I remember a freakish incident as they raced down the back, involving the wonderful New Zealand horse Battle Heights. The gelding had run second to How Now in the Caulfield Cup,before missing a place in the Cox Plate. Stepping up to 2 miles on a heavy track in the Melbourne Cup, he looked a realistic chance.

Jockey Larry Olsen told me only recently, that the horse was balanced and relishing the heavy ground as they raced down the back, but suddenly lost his rhythm and got very rough in his action. Larry noticed that his hind fetlock bandages had unravelled in the mud, and were trailing out behind him- an incident that could have caused serious consequences.

It wasn’t until they passed the 600 metres and started to swing for home, that all commentators realised they had a struggle on their hands. The fronts of the jockey’s jackets were completely covered in brown slush. The symbols of recognition had disappeared.


It was “hit and miss” for all callers until they got to the 200 metres mark, where the lateral view of the colours was again visible. I recall seeing the number six saddle cloth on Van Der Hum as he started to draw clear. I had a quick peep at the race book to make sure I had the right horse, as he powered through the mud to beat Gold And Black, Kythera, Reckless and Happy Union.

Because of his well documented ability on heavy tracks, Van Der Hum started favourite at 9/2.

He was nominated for the Cup by trainer and part owner Leo Robinson, just in case Melbourne had a wet Spring. Van Der Hum didn’t race at all as a two and three year old, and he’d won only three ordinary races before being nominated for the Cup. Connections got a shock when VRC Handicapper Kevin Ryan gave him 53 kgs in the Melbourne Cup, but the prospect of a wet Melbourne carnival prompted them to make the trip.

He arrived on a plane which also carried sheep and cattle, and touched down at Tullamarine well after midnight on the Friday night. Van Der Hum had only a few hours in his temporary stable accomodation, before being taken to Caulfield for the Herbert Power Hcp(2400 metres). Making light of a hurried and arduous trip, he destroyed the opposition in the Herbert Power winning by 7 lengths. He finished a creditable third in the Caulfield Cup, before missing a place in the Cox Plate won brilliantly by Surround..

The Flemington storm was “heaven sent” for Van Der Hum, who must have been giggling in his stall as the rain bucketed down. For jockey Bob Skelton, a Melbourne Cup win consolidated an already imposing record in 3200 metre events. He won three straight Wellington Cups on Great Sensation, and two Perth Cups on Magistrate. He went close to another Melbourne Cup in 1987, when second on Rising Fear to Sheik Hamdan’s At Talaq. Bob rode well over 2000 winners before turning to training on a 16 acre property at Mornington.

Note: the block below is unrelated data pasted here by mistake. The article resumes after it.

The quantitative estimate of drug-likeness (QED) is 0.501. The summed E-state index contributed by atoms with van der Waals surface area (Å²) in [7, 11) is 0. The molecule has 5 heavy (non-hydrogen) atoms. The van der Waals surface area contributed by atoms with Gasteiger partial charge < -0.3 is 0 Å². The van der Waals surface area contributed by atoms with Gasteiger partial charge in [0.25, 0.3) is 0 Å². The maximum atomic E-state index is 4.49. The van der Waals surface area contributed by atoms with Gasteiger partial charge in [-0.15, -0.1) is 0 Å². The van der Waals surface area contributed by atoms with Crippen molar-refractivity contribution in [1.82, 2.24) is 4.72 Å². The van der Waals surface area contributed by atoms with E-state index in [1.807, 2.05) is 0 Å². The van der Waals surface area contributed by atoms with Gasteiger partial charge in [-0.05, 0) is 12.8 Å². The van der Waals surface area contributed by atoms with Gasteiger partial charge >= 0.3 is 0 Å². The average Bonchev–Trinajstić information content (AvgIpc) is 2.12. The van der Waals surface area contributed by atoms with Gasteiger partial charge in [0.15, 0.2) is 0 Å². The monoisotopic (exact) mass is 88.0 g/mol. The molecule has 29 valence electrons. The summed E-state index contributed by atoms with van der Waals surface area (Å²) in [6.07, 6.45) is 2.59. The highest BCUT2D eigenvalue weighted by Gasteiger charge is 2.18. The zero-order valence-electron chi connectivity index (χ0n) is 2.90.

Bob Skelton was one of nine children, and one of five jockeys in the family. W.D. “Bill” Skelton had spectacular success in NZ, and earned recognition in Australia with two Group 1 wins on the brilliant Dary’s Joy. Frank Skelton rode two NZ Cup winners before weight beat him, and Errol rode plenty of winners before succumbing to weight problems.

Bob once told me an amazing story about his youngest brother Max, who rode successfully in Singapore and Malaysia. He returned to NZ in 1976, only to sustain dreadful injuries in a track accident. He was diagnosed paraplegic after being struck in the back by a horse.

A few months later he was sitting in his wheelchair watching brother Bob ride Van Der Hum in the Melbourne Cup, when he suddenly felt one of his toes twitch. That was the first exciting moment of a rapid and complete recovery for Max, who shortly after started a riding school in Christchurch.

I finished my race calling career with a million wonderful memories of a million unforgettable races. But that 1976 Melbourne Cup was something else again. It was pure theatre.